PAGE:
* Department of Health and Human Services, Public Health Service, National Institutes of Health, National Institute of Allergy and Infectious Diseases, Epidemiology Branch, Rocky Mountain Laboratories, Hamilton, Montana 59840
† Department of Entomological Sciences, University of California, Berkeley, California 94720
‡ Field Services Section, Oregon State Health Division, Department of Human Resources, Portland, Oregon 97207
To determine the significance of the western black-legged tick, Ixodes pacificus, as a vector of the Lyme disease spirochete, Borrelia burgdorferi, a tick/spirochete survey was conducted in northern California and southwestern Oregon from 1982 to 1984. Of 1,687 adult ticks collected off vegetation, 25 (1.48%) contained spirochetes. Of 715 ticks from Oregon, 14 (1.96%) were infected whereas 11 (1.13%) of 972 ticks from California harbored spirochetes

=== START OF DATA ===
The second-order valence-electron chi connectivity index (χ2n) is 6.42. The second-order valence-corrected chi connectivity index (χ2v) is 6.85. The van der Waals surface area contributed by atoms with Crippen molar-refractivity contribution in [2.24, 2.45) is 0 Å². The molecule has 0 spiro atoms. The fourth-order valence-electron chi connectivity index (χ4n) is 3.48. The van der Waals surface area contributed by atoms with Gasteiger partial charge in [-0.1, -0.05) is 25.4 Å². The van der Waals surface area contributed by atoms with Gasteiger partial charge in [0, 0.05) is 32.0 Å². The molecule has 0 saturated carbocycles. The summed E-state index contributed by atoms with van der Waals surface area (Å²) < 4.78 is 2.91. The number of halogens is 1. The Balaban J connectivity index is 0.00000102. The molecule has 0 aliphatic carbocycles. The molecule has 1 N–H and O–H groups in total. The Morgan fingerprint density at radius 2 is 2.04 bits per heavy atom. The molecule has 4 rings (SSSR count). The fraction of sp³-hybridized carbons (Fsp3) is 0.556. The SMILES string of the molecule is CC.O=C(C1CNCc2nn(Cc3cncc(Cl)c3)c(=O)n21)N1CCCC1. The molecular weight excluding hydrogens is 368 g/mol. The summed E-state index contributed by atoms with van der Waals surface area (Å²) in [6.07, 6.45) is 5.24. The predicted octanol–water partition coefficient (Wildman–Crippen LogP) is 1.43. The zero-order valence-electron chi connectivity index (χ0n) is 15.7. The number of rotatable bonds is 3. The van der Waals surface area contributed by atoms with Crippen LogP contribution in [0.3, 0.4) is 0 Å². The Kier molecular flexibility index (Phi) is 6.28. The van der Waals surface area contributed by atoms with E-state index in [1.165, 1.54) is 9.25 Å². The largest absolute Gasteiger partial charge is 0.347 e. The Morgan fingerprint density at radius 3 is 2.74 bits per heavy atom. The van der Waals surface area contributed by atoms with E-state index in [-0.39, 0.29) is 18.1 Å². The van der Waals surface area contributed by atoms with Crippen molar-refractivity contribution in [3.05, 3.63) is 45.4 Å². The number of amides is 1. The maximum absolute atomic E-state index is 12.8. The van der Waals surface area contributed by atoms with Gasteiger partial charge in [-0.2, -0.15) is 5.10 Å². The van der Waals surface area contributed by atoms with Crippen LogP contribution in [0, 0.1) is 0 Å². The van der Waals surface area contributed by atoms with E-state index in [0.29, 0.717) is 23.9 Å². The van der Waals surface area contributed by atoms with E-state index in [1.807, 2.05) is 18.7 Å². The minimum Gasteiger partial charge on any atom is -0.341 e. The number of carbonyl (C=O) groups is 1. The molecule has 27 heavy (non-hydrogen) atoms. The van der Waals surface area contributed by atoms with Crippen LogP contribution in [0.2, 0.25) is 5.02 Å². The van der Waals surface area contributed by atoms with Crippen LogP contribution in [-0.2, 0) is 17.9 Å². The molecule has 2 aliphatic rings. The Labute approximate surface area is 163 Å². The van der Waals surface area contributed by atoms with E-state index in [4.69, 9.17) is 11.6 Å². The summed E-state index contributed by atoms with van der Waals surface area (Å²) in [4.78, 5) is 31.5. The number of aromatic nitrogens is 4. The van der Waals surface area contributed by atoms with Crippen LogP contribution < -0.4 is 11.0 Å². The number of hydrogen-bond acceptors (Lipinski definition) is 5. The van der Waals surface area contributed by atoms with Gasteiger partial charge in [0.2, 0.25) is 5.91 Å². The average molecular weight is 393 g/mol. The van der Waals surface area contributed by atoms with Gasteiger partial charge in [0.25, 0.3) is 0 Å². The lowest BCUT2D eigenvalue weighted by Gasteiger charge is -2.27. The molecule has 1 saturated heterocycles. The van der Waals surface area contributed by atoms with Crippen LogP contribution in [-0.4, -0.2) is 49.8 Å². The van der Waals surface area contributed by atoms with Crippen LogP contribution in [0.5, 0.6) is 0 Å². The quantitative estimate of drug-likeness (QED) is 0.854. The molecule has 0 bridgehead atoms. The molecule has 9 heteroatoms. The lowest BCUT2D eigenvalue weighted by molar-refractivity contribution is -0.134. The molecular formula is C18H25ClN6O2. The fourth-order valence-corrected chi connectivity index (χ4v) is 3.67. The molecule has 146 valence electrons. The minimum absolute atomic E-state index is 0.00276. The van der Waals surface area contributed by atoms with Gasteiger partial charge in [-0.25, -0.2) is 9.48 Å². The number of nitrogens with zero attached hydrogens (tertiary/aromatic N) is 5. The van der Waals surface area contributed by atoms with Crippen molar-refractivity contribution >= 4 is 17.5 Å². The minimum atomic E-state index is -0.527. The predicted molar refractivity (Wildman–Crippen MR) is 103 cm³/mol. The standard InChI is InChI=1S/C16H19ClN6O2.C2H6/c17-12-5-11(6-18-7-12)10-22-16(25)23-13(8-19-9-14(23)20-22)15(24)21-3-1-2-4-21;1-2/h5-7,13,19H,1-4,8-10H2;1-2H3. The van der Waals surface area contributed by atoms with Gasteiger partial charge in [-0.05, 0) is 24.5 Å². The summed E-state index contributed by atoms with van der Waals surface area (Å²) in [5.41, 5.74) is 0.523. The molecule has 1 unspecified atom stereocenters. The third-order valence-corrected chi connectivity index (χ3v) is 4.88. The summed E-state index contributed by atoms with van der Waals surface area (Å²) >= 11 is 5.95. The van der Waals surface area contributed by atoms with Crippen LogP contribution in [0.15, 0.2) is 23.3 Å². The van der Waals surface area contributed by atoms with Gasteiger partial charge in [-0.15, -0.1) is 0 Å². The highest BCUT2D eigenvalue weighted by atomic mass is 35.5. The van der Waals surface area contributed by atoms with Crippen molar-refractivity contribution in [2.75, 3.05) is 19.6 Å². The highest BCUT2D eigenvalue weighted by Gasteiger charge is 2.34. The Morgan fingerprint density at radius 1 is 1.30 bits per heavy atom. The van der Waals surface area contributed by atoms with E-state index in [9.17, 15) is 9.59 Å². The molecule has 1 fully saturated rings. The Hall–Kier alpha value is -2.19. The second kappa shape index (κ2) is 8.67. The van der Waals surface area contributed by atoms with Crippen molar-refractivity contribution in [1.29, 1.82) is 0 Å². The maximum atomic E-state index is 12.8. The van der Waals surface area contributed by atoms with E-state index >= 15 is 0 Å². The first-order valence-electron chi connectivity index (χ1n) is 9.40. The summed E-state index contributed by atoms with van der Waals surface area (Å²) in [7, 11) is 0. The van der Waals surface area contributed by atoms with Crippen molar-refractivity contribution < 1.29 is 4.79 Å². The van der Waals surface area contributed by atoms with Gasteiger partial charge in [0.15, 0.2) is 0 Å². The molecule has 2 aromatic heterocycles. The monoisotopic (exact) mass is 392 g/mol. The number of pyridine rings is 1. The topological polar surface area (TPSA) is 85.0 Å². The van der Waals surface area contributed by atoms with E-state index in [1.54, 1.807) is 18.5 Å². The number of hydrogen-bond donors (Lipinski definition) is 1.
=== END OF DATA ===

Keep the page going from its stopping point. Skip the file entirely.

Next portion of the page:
An isolate of 1 of the spirochetes reacted specifically when treated with monoclonal antibodies to B. burgdorferi. Polyacrylamide gel electrophoresis of a lysate of the isolate showed it to be nearly identical with 2 isolates of B. burgdorferi
Of the 25 infected I. pacificus, 17 had spirochetes in their midgut only; the remaining 8 ticks showed a generalized infection of all the tissues, with midgut, central ganglion and ovary or testes showing heavy spirochetal infections. Decreased immunofluorescent staining reactivity of spirochetes in tissues other than midgut in 6 of 8 I. pacificus with generalized infection may reflect adverse physiologic conditions for the development of spirochetes in the hemocele.